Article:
Elevator Repair Service’s production of “Gatz” currently playing at American Repertory Theater is a challenging but ultimately mundane experience. In this production an office worker suddenly finds a copy of “The Great Gatsby” by F. Scott Fitzgerald and begins to read the book aloud, cover to cover. The entire experience takes approximately 7-8 hours if done in one day – including two intermissions and a brief dinner break.
I was eager to see this production because it is a bit of a theater legend. I am a fan of Fitzgerald’s work and Elevator Repair Service has been developing this show for years due to various hurdles created by the Fitzgerald estate. However, now I can’t help but wonder what they’ve been doing with the time.
The highlight of the production is the ability to connect with Fitzgerald’s book in a new way. The star of the show is the depth of the novel. Its humor as well as its commentaries on race, gender, and class are heard as if for the first time. The questions that scholars and students have poured over about the enigma of Jay Gatsby are presented to us again and still not answered. Is he a bootlegger? Or a common con man? How deep are his ties to organized crime? Is he a murderer? Did he go to Oxford? If so, did he leave Oxford because of poor grades or to find Daisy? I even found myself considering some of the more radical theories that have been posed. Could he possibly be either Jewish or Black and ‘passing’? Was that a homosexual undertone?
As with most great works, the novel allows the reader to enter in with their own individual point of view and feel as if Fitzgerald wrote it from a similar perspective. You are reminded why this is one of the great American novels. It is about a specific person in a specific time and specific place, yet manages to represent any number of groups within the cultural pluralism of America.
Unfortunately, this same specificity is lacking in the production’s basic concept. The conceit of “the office” is vague and appears to merely exist because the play had to be set somewhere. It is incomplete and bereft of any attention to detail. And, ultimately, this is what prevents the show from transcending into something new and exciting. The audience has no idea what type of company it is, who the characters are that will ultimately inhabit those in the book, what their relationship to each other is, or what they are supposed to be accomplishing while their co-worker interrupts their day with reading aloud. It’s hard to believe these actors have ever actually been in an office environment, let alone worked in one.
The press description of the show is misleading – “At first his coworkers hardly notice. But after a series of strange coincidences, it’s no longer clear whether he’s reading the book or the book is doing something to him.” There are no coincidences because no one in the office seems to have reason to enter the space except to be available to deliver their lines or to move props. What office in modern America employs multiple people yet only has one non-functional computer, one phone, and a typewriter?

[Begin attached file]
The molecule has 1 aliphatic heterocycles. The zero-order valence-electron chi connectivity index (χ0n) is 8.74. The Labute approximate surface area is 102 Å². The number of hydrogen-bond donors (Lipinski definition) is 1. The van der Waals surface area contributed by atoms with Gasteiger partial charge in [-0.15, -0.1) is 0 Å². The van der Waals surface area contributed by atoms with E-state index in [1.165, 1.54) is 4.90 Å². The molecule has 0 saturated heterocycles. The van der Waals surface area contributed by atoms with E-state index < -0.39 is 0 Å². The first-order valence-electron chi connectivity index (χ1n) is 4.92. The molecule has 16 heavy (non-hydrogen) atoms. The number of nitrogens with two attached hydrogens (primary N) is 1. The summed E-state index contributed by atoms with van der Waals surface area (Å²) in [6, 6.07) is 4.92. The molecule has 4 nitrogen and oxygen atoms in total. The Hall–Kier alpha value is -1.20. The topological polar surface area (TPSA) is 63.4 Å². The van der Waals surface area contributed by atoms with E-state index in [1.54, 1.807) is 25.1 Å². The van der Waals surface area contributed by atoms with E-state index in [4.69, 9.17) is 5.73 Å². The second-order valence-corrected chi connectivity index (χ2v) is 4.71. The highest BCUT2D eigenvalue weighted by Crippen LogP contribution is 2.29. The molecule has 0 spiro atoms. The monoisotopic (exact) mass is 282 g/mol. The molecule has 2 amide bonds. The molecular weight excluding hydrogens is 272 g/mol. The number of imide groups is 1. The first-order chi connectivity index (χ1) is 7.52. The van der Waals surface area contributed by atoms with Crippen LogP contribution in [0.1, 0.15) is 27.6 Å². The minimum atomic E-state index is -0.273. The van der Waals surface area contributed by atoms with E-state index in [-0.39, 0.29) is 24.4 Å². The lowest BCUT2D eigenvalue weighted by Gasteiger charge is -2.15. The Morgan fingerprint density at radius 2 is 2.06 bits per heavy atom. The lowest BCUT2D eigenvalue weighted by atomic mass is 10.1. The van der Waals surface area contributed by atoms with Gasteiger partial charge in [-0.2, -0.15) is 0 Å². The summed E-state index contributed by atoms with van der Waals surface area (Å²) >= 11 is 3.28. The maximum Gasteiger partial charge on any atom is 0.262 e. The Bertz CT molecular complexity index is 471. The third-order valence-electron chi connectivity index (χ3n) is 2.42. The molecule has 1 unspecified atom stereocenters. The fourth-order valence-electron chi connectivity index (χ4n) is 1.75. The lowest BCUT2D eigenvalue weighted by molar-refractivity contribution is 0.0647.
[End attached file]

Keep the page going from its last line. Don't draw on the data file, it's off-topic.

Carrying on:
Eventually, it seems that even the director determined the office setting to be totally irrelevant and we are left with the impression that it’s really just a group of actors who have found a makeshift rehearsal space and are using the props on hand. Actually…that concept might be more satisfying.
A glimmer of how the production could possibly work if fully realized is experienced at the beginning of Chapter 4 as Nick lists out the names of families who attended Gatsby’s parties. While this is being read, office workers are preparing a mass mailing – alluding to party invitations. Letters are signed, folded, stuffed into envelopes, and sorted. The staging is sloppy and the tasks are done without any sort of dedication to the moment, but it did illustrate how the office environment concept could support the text if time were taken to flesh it out.
Throughout the 6 hours of performance only two truly dramatic moments stand out. The first is Tom breaking Myrtle’s nose during the midst of a raucous party – it is so fully in the moment it almost appeared improvised. The second is the utter simplicity of Gatsby and Daisy sitting on a sofa and gazing at each other while Nick describes their first meeting in years. In contrast, Gatsby’s murder (which is arguably the climax of the story) is only shocking due to the volume of the gunshot sound effect.
The actors’ performances are also a mixed bag. Scott Shepherd as Nick, Victoria Vazquez as Daisy, and Gary Wilmes as Tom all have deep and honest connections to the text which bring it to life – others do not. The tragedy of Myrtle’s death is devoid of power due to Aaron Landsman’s detached Wilson and Susie Sokol’s flat readings were entirely off-putting throughout.
Yet, despite these shortcomings, I am glad to have had the experience. Fitzgerald’s book is truly magnificent and I left with a feeling of having reconnected with an old friend. It showed that great art can shine through even when laden with the best intentions of others.
“Gatz” is on view through February 7th at The Loeb Drama Center at Harvard University.
All images are courtesy of the artist and A.R.T.